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Recommendations 37 The final sense of our recommendations, however, does not lie in these particular figures but in identifying the factors that must serve to determine them. As our knowledge regarding the latter improves, both budget projections and growth rates can be adjusted accordingly. Hence, our recommendations (especially Recommenda- tions 3 and 20) call for continuing efforts of investigation and analysis to develop suitable planning factors and information about research and education in the mathematical sciences so that evolving needs and trends can be appraised more reliably. As the demand for mathematical-science instructors with PhD education will continue to outrun supply in the shorter time frame in any case, their number must be increased by using opportunities that have so far been neglected for one reason or another. Par- ticular programs toward such an end are the subject of Recom- mendations 13 and 14. For the 50 postdoctoral teaching fellowships of Recommendation 12, the cost of supplementary stipends (about 58-9 thousand each) and administration should not exceed $600 thousand per year. The special part-time graduate fellowships for women under Recommendation 13 would constitute about 10 per- cent of all available full-time graduate fellowships in the mathemati- cal sciences, i.e., about 100 initially and perhaps 200 five years hence. Cost, including administration, would range correspondingly from $300 thousand to $600 thousand. In addition to the need for a basic policy that maintains the present momentum of research and research apprenticeship in the mathematical sciences across the board, our recommendations recog- nize certain critical areas in which more than ordinary efforts are needed if the mathematical-sciences community is to render the required services in today's social fabric. These are Recommen- dations 2, 3, and 4 relating to the support of research and research education in computer science and in the applied mathematical sciences as such. Planning factors to gauge the development of research and re- search education in computer science are provided by the size, the cost, and the growth rate of this country's computer establishment. It is clear that it will be some time before the schools and univer- sities will have caught up even approximately with the require- ments that this is generating. Not the least among these is the grow- ing use of computers in the educational process itself, the full-scale expansion of which has been recommended by the President's Sci- ence Advisory Committee in the Pierce report.3 At the same time,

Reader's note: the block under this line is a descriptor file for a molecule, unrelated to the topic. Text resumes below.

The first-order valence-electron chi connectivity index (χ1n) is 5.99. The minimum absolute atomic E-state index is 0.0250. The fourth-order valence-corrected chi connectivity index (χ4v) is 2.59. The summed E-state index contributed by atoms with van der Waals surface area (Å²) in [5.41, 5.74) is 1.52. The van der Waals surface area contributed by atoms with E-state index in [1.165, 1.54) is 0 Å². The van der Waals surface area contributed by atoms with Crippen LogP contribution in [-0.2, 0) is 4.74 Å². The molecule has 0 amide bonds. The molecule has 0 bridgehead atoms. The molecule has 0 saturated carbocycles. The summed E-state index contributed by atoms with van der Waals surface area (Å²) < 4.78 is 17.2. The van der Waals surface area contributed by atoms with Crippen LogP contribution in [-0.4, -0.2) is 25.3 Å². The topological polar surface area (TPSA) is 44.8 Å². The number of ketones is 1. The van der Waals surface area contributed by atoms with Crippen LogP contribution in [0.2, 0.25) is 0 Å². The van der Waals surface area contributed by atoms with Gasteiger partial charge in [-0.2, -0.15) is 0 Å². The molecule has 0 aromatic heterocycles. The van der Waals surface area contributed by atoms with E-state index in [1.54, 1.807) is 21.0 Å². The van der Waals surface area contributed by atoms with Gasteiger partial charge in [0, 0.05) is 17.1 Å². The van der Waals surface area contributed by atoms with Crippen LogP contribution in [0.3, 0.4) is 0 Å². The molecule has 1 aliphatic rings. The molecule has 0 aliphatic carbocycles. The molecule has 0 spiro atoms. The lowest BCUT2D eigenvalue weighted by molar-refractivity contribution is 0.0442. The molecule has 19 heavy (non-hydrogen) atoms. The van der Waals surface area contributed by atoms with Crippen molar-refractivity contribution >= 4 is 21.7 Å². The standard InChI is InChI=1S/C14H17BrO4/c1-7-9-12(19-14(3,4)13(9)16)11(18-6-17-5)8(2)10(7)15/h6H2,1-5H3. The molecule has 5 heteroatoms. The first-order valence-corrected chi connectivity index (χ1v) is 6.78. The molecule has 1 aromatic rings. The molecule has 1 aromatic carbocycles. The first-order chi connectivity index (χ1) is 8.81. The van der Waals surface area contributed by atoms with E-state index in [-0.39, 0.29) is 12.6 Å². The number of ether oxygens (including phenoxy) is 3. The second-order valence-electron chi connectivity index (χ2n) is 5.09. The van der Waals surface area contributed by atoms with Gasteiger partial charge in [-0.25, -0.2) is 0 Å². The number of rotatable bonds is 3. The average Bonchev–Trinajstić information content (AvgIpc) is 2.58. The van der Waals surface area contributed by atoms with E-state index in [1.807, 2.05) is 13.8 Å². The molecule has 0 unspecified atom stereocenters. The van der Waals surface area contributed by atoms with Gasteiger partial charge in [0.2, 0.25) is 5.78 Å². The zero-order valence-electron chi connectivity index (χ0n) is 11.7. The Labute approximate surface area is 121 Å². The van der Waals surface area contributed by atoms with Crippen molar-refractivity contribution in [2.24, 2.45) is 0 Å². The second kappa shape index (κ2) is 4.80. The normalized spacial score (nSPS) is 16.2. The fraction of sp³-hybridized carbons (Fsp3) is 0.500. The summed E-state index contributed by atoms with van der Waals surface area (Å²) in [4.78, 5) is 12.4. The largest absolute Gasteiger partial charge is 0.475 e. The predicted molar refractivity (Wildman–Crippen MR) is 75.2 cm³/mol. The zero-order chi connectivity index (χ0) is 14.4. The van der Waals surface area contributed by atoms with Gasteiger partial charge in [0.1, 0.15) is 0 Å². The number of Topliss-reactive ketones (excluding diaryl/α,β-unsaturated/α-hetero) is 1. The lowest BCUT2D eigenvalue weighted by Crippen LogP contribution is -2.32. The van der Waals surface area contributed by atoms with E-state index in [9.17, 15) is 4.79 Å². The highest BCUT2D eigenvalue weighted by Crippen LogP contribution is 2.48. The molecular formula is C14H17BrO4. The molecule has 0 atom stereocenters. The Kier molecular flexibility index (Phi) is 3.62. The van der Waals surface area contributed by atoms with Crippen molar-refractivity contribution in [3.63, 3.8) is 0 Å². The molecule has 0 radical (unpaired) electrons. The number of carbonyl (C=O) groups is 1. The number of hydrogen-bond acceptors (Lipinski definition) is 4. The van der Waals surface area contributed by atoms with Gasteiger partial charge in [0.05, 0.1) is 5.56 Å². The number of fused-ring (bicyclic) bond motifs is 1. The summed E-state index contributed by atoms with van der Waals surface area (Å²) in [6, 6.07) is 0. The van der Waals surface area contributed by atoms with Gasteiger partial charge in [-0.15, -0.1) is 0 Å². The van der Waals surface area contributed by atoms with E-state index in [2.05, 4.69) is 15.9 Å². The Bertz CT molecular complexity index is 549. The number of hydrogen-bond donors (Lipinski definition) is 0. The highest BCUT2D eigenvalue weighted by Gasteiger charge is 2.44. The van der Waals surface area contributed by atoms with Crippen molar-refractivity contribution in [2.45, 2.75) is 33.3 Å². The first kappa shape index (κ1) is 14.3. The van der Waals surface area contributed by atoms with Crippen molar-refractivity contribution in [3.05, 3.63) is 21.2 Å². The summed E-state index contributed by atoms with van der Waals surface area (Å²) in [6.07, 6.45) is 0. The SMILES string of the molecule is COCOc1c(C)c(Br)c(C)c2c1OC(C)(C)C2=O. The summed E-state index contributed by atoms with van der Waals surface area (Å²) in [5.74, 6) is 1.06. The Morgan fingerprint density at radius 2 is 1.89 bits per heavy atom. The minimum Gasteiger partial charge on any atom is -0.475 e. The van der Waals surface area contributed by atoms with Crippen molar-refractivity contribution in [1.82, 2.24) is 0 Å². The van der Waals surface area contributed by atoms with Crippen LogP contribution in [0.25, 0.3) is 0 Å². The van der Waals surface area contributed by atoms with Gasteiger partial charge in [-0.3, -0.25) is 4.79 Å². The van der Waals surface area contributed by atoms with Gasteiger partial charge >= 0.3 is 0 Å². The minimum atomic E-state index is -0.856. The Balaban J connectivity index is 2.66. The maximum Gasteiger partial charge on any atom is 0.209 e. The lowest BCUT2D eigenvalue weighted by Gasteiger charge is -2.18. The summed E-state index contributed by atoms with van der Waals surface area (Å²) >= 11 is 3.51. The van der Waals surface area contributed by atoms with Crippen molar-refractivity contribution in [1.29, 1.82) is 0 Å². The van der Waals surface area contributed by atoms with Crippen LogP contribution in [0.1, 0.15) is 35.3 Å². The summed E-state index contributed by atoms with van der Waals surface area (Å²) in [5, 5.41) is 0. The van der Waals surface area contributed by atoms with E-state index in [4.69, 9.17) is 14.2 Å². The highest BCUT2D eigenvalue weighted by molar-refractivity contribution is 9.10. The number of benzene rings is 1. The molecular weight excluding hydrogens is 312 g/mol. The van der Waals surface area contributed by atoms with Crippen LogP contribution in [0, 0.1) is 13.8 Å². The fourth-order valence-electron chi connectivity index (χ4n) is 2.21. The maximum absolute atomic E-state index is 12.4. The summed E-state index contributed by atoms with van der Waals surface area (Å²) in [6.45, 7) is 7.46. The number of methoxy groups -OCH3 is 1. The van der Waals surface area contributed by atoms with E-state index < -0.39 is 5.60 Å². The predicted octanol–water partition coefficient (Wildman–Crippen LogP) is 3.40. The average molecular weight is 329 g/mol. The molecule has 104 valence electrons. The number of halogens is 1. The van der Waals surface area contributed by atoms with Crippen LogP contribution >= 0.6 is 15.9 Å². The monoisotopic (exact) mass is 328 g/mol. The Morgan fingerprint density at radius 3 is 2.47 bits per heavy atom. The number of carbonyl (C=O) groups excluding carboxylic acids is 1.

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38 Summary the availability of support for computer science as a field of research in its own right has been minuscule in comparison to its economic and intellectual importance. Under the conditions, there is no choice except to stretch the capacity of high-quality departments as far as this is possible with resources in faculty, space, and computer facilities, potentially available to them, in order to engage in original research and, especially, to create opportunities for research . . apprenticeship. The appropriate level of support for such programs is notoriously difficult to project, one of the more recent proposals suggesting that it be made a flat percentage (e.g., ~ percent) of the $415 million esti- mated by the Pierce report as being required by 1971 to cover the educational use of computers in universities. There are at present a dozen or more departments of computer science that would qual- ify for support under Recommendation 2; five years from now, their number may well have tripled. This suggests a program, starting at $6 million and stabilizing at $15-20 million no later than five years hence. If, however, the doubling time of the number of eligible departments should be two years, rather than the three years esti- mated above, these projections would represent gross underestimates for the latter years. In contrast, the support of a few research and research training programs of exceptional quality in the applied mathematical sci- ences for their own sake will be of low cost. There are today prob- ably no more than half a dozen universities that would qualify for such a program. Program cost would therefore amount to an initial $500,000, growing to $1.~-2 million per year in the course of the next three or four years and stabilizing at that point. Undergraduate anct Early Graduate Education Of the recommendations in these critical areas, three relate to {acuity improvement in undergraduate colleges. Two of these (Recom- mendations 16 and 17) call for appropriately directed expansion of existing programs. Doubling in the course of five years the number of available National Science Foundation Science Faculty Fellow- ships in the mathematical sciences alone would increase the program by only about $1.5 million a year. Planning in this connection, how- ever, will have to take into consideration the Science Faculty Fel- lowship program as a whole in the establishment of proper balances. With respect to summer institutes, as proposed in Recommendation